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Omicron: The New Panic Button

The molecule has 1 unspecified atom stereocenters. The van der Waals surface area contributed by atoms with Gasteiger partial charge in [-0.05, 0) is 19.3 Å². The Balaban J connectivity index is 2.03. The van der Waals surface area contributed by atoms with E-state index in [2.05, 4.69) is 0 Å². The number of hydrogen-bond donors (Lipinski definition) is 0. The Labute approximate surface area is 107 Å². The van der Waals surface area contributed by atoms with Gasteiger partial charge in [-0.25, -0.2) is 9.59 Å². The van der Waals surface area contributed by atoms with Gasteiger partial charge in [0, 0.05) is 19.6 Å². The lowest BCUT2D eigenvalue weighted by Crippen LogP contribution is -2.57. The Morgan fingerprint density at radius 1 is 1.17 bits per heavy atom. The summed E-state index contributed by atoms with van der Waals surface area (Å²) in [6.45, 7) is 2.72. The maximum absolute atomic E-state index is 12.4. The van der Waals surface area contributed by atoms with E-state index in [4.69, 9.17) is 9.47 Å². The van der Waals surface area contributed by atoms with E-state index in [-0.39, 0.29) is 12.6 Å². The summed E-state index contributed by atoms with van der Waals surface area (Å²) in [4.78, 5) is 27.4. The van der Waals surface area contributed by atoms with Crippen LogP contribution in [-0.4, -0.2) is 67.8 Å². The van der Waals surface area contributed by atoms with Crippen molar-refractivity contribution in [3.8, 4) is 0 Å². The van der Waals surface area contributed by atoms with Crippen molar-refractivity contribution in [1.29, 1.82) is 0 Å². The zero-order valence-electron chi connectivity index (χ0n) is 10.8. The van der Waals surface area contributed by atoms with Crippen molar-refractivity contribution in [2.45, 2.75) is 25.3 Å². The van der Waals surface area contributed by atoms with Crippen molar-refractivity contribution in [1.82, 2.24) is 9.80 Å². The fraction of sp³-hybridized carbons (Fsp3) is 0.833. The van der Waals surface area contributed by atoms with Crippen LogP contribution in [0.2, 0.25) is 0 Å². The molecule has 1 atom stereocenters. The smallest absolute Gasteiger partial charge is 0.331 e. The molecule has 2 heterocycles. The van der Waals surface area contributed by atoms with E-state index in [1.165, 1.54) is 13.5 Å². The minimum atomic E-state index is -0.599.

The Omicron variant (B.1.1.529) of severe acute respiratory syndrome coronavirus 2 (SARS-CoV-2) was reported as a variant of concern (VOC) by the World Health Organization (WHO) on November 26, 2021. The emergence of the Omicron variant has been attributed to three distinct processes: silent evolution in a population with limited sequencing; long-term evolution in one or a small number of people with chronic infection; or evolution in other animals, especially rodents. The Omicron variant has evolved into five distinct lineages known as BA.1, BA.2, BA.3, BA.4, and BA.5. It has been detected in more than 40 countries, including South Africa, Ghana, France, Nigeria, Botswana, Japan, South Korea, Russia, Nepal, India, Sri Lanka, Thailand, Malaysia, the Maldives, Singapore, Hong Kong, Israel, Canada, the United States, Mexico, Brazil, and Oceania.